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Place the blame where it belongs
By Beenthere on 5/13/2011 1:52:45 PM , Rating: -1
The RIAA didn't pirate or illegally distribute copyright protected works, Limewire did. It cost a lot of money to presecute pirates. The contracts that artist have with record companies is based on sales. By reducing piracy artists actually receive more royalties.

I hope that Congress soon passes the proposed tougher piracy laws that make it a misdemeanor to pirate. Manadatory prison time and $10K fines per copy seem to be the only thing that pirates understand. The sooner these pirates are in prison the better. They fully understand they are violating law and thus should be punished in a manner that will discourage future violation of law. Society is not going to allow piracy to continue without serious consequences.

RE: Place the blame where it belongs
By IlllI on 5/13/2011 2:12:26 PM , Rating: 3
"By reducing piracy artists actually receive more royalties"

care to show proof of this mr. riaa lawyer?

RE: Place the blame where it belongs
By aharris02 on 5/13/2011 2:29:22 PM , Rating: 5
Look everyone, we have a visitor from a major recording label!

Either that or you're the epitomy of a sheep following the "truth" given to you by those in power.

Manadatory prison time and $10K fines per copy seem to be the only thing that pirates understand.

All I'm hearing is: "These consumers don't like the way we sell our music huh... well a little JAIL TIME should teach them."

Well I have a better idea: maybe this industry should treat rampant piracy as the indication of a market failure that it really is, and evolve like every other industry would be expected to.

RE: Place the blame where it belongs
By IlllI on 5/13/2011 2:53:54 PM , Rating: 2
yeah as if our prisons arent already full enough as it is lol

RE: Place the blame where it belongs
By TSS on 5/13/2011 7:51:22 PM , Rating: 3
No matter how full the prisons are i'm sure we could find a dungeon or 2 for RIAA executives ^^.

By kattanna on 5/13/2011 2:31:35 PM , Rating: 3
Society is not going to allow piracy to continue without serious consequences

so when are we going to have the navy sail into those ports in africa and stamp them out?

RE: Place the blame where it belongs
By invidious on 5/13/2011 2:55:27 PM , Rating: 1
It cost a lot of money to presecute pirates
So because prosecuting a minor offense is expensive the punishment should be inflated arbitrarily? I don't think so. If the RIAA cant cost effectively enforce copyright protection then maybe they shouldn't be doing it.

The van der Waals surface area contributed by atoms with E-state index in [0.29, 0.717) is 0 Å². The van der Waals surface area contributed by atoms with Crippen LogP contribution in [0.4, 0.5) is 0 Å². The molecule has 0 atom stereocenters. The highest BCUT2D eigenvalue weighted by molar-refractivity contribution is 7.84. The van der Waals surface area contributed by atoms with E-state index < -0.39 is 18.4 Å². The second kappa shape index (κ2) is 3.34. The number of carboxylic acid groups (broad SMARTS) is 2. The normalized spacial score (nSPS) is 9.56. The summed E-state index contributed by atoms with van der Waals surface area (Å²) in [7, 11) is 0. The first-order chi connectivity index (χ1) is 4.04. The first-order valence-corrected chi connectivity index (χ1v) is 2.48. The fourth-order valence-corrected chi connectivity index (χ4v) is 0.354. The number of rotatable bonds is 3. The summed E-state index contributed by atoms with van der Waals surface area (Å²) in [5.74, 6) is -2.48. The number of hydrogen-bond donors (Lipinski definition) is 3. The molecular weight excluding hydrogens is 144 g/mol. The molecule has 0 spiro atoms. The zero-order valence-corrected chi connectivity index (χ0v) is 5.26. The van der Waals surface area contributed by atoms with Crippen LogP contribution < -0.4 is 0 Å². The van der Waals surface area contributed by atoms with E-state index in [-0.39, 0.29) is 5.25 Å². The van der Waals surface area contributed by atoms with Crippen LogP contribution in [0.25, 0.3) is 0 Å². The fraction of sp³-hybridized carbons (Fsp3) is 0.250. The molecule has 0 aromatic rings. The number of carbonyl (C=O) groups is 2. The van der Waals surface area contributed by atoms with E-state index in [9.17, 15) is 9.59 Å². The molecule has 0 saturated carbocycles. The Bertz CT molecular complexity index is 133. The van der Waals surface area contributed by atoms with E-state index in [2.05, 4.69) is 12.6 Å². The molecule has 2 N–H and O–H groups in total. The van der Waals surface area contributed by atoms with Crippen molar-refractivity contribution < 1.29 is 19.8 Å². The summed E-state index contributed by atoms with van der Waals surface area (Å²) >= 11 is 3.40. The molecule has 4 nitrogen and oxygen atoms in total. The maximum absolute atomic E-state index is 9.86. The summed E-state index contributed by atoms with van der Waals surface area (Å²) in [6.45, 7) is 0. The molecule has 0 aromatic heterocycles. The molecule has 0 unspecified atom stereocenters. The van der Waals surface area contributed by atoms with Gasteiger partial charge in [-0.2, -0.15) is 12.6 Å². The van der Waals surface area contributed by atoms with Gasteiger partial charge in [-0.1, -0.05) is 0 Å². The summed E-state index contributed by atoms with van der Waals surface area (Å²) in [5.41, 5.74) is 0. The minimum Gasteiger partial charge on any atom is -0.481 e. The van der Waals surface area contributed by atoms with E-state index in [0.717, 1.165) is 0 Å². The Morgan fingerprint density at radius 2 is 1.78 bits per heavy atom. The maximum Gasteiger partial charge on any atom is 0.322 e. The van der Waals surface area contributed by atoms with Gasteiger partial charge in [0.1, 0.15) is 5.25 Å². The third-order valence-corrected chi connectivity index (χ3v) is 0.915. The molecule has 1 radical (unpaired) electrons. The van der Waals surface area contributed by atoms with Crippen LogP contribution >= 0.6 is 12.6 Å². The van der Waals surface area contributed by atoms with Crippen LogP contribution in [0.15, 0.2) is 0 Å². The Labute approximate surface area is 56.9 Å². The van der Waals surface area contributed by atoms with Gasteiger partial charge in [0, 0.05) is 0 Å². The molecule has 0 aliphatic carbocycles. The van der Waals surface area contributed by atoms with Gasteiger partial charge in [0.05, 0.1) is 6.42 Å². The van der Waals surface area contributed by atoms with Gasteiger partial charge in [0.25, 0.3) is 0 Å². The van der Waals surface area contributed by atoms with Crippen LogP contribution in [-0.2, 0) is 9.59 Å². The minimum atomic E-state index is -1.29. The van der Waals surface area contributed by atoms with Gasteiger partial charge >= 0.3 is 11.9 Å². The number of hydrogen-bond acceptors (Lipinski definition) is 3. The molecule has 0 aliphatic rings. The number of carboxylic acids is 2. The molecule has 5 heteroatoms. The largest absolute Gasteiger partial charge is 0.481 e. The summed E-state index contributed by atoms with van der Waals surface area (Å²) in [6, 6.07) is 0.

By aharris02 on 5/13/2011 3:13:07 PM , Rating: 2
And if Beenthere and his employers have their way, the RIAA won't be enforcing copyright protection... our already-broke federal government will!

By JediJeb on 5/13/2011 6:46:35 PM , Rating: 1
If every person in the world would just band together and say "No more" and refuse to either pirate or buy any music what so ever for the next 5 years, then the RIAA would be gone because they would have no money and the artists could then start over with a clean slate by organizing their own independent studios and marketing systems with no attachments to the record companies. Self marketing is easy these days with the internet so who needs a record company.

Problem is though, so many people are addicted to having new music pumped into their ears that they can't go even a little while without it.

Break the addiction, break the slavery of the record companies.

RE: Place the blame where it belongs
By YashBudini on 5/14/2011 4:13:17 PM , Rating: 2
It cost a lot of money to presecute pirates

Have you ever been on the victim end of a class action lawsuit? It's suppose to be about helping the victims, but in the end you're likely to get a check for 36 cents.

IP is important in many aspects, self serving lawyers and actions not so much.

By YashBudini on 5/14/2011 4:16:56 PM , Rating: 2
I got downrated for insulting self serving lawyers? Who exactly is the rater anyway? Someone who works for the RIAA?

"This is about the Internet.  Everything on the Internet is encrypted. This is not a BlackBerry-only issue. If they can't deal with the Internet, they should shut it off." -- RIM co-CEO Michael Lazaridis